In modern times, litigation which has hitherto been the principal method of resolving commercial disputes is now being complemented by other methods of dispute resolution. Owing to the emergence of new commercial transactions, many countries in the world now apply alternative methods of dispute resolution.
Section 19(d) of the Constitution of the Federal Republic of Nigeria (CFRN) 1999 provides for the settlement of disputes by Arbitration, Mediation, Conciliation, Negotiation and Adjudication. This is in recognition of the crucial role Arbitration and other forms of ADR now play in the resolution of various types of disputes. The constitutional status accorded Arbitration and other forms of ADR for the settlement of disputes is a complementary role to the judicial powers conferred on the Courts by the Constitution. No doubt Alternative Dispute Resolution(ADR) is becoming a popular option in resolving intellectual property disputes. A few of the advantages of ADR in IP disputes are:
Intellectual property disputes have distinctive characteristics: they often span multiple jurisdictions and involve highly technical matters, complex laws and sensitive information. Naturally, parties will want a dispute resolution process that can be tailored to address these distinctive characteristics. However, litigation can be a highly inflexible mechanism that is constrained by complex laws, and parties rarely have the discretion to adapt the process to their dispute. In contrast, ADR gives parties the freedom to customize their dispute resolution process in a single forum. Parties can choose the ADR process best suited to their dispute: mediation, arbitration and expert determination are all possible options. Parties can agree to meet at a neutral location, submit to a neutral expert of their choosing, and abide by rules and procedures that they have modified to meet their needs. Party autonomy is the guiding principle of ADR, and is manifested in its many advantages.
Independent Specialized Expertise:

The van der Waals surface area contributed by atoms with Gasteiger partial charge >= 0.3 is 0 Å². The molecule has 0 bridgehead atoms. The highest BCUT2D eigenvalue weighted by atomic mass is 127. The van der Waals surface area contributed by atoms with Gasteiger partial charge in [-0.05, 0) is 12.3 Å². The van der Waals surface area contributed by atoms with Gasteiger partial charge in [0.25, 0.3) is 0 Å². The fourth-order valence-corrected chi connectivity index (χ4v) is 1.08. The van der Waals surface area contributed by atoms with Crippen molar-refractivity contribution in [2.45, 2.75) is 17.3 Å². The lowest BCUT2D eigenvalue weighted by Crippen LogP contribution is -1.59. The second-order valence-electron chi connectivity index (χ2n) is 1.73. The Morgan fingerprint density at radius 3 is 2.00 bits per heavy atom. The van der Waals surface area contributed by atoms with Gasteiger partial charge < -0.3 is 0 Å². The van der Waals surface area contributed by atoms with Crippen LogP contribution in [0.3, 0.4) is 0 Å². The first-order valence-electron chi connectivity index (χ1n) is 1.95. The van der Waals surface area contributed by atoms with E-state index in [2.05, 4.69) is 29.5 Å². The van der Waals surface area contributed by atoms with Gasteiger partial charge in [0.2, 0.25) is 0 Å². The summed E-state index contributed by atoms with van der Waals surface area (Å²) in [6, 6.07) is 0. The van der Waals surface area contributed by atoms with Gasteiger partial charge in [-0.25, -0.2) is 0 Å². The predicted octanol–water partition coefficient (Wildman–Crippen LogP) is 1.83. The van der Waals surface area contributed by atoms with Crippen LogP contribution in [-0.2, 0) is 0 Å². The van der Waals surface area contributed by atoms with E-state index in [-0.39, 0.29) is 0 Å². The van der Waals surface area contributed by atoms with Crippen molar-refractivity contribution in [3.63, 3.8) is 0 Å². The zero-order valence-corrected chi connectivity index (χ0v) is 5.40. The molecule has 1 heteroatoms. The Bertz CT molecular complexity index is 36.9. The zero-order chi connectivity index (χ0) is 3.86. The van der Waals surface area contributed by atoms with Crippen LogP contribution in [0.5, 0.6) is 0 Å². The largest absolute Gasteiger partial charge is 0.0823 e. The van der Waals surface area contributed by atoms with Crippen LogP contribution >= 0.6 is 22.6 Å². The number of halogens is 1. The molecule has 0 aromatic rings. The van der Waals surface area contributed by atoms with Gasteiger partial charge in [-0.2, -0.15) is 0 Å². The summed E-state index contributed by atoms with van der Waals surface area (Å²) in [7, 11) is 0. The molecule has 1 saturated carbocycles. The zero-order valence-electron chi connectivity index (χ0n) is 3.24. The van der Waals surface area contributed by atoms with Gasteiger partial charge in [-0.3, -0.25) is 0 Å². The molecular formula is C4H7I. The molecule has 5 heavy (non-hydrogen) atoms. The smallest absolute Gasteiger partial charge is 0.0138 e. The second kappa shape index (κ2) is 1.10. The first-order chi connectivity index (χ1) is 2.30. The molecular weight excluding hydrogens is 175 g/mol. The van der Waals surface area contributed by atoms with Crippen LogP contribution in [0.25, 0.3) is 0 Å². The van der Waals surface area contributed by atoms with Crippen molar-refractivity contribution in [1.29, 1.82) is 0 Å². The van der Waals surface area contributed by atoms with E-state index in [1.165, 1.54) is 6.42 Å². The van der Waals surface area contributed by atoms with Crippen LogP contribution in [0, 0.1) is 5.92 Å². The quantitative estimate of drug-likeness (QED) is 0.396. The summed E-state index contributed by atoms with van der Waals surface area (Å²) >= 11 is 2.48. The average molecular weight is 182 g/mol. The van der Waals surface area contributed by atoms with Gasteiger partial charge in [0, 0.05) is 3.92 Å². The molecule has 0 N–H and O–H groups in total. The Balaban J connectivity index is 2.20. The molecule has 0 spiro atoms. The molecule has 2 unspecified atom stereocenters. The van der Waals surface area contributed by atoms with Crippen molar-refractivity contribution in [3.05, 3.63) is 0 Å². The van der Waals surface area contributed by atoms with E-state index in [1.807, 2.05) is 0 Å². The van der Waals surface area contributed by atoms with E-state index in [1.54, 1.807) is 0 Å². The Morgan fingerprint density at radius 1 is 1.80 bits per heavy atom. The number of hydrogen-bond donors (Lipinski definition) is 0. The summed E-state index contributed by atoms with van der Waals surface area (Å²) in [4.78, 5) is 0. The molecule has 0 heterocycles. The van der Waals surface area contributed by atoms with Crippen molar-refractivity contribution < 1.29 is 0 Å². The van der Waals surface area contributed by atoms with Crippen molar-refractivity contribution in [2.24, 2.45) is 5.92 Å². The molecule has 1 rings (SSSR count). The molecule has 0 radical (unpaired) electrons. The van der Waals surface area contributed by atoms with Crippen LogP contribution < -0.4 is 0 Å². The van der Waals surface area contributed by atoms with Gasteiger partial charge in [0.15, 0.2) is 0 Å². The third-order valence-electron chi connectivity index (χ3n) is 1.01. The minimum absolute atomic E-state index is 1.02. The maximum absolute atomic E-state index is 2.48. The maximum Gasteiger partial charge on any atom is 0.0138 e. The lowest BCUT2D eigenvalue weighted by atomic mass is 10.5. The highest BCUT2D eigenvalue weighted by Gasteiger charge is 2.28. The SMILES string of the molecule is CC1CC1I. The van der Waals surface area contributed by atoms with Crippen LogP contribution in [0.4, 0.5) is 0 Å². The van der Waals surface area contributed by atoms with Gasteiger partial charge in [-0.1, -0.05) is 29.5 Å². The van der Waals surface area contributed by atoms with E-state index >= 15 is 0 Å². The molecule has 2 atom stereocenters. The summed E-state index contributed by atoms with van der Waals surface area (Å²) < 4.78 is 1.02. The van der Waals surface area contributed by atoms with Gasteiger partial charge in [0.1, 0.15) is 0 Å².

Intellectual property disputes can involve highly technical scientific matters and complex legal issues, but not every country has specialized intellectual property courts or judges. Thus, when judges and juries lack the necessary expertise to fully comprehend the complex factual, technical and legal issues at stake, considerable time and resources may be required to present the relevant technologies and laws to them. ADR processes allow parties to choose a neutral with specialized expertise to act as a decision maker, or a facilitator. Experts in law, technology or specific industries can be appointed as neutrals; parties also have the ability to appoint a panel of experts with expertise in different areas of the dispute. Expert neutrals can use their knowledge and experience to provide guidance during the ADR process, and to craft a satisfying resolution for the dispute. When capable experts are appointed, ADR processes offer benefits that would be otherwise unavailable through litigation.
Simplicity and Flexibility
ADR processes are procedurally simple and flexible when compared to litigation. ADR gives parties the freedom to agree on the conduct of the proceedings, and select appropriate procedural rules. For example, parties can place limits on the amount of survey evidence admitted for trademark disputes, and even choose the extent to which certain rules of evidence are to apply, if at all.
Furthermore, ADR processes can provide a straightforward mechanism for resolving legally complex intellectual property disputes. For example, mediation focuses on the parties’ motivations and interests, not necessarily their strict legal positions. This helps the parties concentrate on their shared interests instead of legal rights and wrongs, which facilitates the creation of a satisfying settlement. While this approach does not eliminate the legal complexities of the dispute, a mediator with the relevant legal and/or subject matter expertise and experience can provide appropriate assistance and support.